The ongoing debate about posttraumatic stress disorder (PTSD) tackles a number of different aspects of the illness, and defining it is first and foremost. In that vein, a new study suggests the current diagnostic procedures for PTSD are insufficient.
Some experts believe current criteria fail to adequately reflect research into the broad nature of a traumatic event. The debate is an ongoing inquiry into the relevancy of an individual’s subjective experience in determining what constitutes a traumatic event.
The study concludes that both objective and subjective factors are relevant and that current PTSD criteria are missing several reactions that many trauma survivors experience.
The study’s authors conducted a comprehensive literature review of the research on peritraumatic experiences and the types of reactions that trauma survivors often demonstrate. They found that individuals adapt to extreme experiences in a highly complex and coordinated manner.
“A person’s response is multifaceted and may include appraisals and other thoughts, a variety of felt emotions and behaviors. It’s not enough to rely on the objective qualities of an experience to determine whether it should be considered traumatic or not,” said co-author Brian P. Marx, Ph.D., an associate professor of psychiatry at Boston University School of Medicine.
“Trauma should be defined as the interaction between the individual and his or her environment, and all parts of an individual’s response should be considered.”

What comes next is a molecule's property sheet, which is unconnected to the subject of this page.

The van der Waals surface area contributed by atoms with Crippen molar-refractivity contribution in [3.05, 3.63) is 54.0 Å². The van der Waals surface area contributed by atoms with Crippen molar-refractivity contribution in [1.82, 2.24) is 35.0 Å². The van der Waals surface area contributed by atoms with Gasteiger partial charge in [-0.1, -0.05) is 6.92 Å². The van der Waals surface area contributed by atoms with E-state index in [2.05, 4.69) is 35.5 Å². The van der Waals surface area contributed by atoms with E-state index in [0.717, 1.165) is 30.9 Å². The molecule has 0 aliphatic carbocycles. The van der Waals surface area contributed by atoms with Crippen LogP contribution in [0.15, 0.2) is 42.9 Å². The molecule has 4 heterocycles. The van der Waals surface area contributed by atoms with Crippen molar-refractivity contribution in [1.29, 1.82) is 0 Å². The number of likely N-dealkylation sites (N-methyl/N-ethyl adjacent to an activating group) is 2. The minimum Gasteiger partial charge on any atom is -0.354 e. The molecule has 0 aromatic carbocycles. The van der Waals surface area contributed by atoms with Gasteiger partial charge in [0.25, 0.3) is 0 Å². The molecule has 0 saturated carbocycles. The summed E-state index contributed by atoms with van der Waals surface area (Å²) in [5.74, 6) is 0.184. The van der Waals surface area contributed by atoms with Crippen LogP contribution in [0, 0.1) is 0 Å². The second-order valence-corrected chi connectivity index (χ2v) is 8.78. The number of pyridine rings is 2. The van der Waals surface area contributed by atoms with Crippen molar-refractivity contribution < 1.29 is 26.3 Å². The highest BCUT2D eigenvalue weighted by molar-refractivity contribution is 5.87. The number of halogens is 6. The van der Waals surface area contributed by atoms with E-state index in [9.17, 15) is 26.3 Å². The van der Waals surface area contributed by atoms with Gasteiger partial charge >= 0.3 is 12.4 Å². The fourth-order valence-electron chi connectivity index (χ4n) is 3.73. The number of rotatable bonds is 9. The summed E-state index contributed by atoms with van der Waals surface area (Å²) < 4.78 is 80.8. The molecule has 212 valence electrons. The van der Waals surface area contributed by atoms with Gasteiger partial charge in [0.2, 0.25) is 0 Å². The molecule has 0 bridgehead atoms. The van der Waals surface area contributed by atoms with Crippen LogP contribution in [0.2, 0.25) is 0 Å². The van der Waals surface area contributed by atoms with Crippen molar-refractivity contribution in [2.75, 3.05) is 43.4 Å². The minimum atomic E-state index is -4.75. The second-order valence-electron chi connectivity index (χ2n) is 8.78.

PTSD is a rarity among complex psychiatric diagnoses in that it is defined by an external cause, a traumatic event, so understanding what defines a traumatic experience is critical. Current criteria for PTSD in the Diagnostic and Statistical Manual of Mental Disorders (DSM-IV-TR) include few distinct subjective emotions.
The authors suggest that researchers investigate and add more appropriate examples to these criteria in order to more accurately categorize traumatic events.
“Knowing exactly what trauma is can help us to better know who is a trauma survivor and who is not,” said Marx.
“It is critical that we know this for the purposes of understanding the disorder as well as being better able to help those who are survivors of trauma.”
The study will appear in the January print issue of Psychological Bulletin.
Source: Boston University Medical Center